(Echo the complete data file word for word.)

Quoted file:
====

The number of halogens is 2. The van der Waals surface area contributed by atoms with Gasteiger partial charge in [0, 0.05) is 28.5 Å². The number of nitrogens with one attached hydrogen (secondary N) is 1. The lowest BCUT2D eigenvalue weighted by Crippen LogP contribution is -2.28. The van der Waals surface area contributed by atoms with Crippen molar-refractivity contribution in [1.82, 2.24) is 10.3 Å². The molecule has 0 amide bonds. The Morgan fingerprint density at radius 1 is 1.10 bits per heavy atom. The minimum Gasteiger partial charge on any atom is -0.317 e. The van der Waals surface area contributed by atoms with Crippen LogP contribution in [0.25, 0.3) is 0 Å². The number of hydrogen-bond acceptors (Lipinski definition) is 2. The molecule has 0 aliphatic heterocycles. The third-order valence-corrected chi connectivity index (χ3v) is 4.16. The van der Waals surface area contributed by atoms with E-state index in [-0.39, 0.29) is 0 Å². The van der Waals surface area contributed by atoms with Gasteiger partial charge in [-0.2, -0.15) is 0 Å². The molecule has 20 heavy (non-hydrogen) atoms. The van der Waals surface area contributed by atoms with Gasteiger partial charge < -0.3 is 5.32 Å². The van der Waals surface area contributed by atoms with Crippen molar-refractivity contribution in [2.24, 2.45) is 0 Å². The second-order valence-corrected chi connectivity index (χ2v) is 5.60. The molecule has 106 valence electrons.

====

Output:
The number of halogens is 2. The van der Waals surface area contributed by atoms with Gasteiger partial charge in [0, 0.05) is 28.5 Å². The number of nitrogens with one attached hydrogen (secondary N) is 1. The lowest BCUT2D eigenvalue weighted by Crippen LogP contribution is -2.28. The van der Waals surface area contributed by atoms with Crippen molar-refractivity contribution in [1.82, 2.24) is 10.3 Å². The molecule has 0 amide bonds. The Morgan fingerprint density at radius 1 is 1.10 bits per heavy atom. The minimum Gasteiger partial charge on any atom is -0.317 e. The van der Waals surface area contributed by atoms with Crippen LogP contribution in [0.25, 0.3) is 0 Å². The number of hydrogen-bond acceptors (Lipinski definition) is 2. The molecule has 0 aliphatic heterocycles. The third-order valence-corrected chi connectivity index (χ3v) is 4.16. The van der Waals surface area contributed by atoms with E-state index in [-0.39, 0.29) is 0 Å². The van der Waals surface area contributed by atoms with Gasteiger partial charge in [-0.2, -0.15) is 0 Å². The molecule has 20 heavy (non-hydrogen) atoms. The van der Waals surface area contributed by atoms with Gasteiger partial charge < -0.3 is 5.32 Å². The van der Waals surface area contributed by atoms with Crippen molar-refractivity contribution in [2.24, 2.45) is 0 Å². The second-order valence-corrected chi connectivity index (χ2v) is 5.60. The molecule has 106 valence electrons.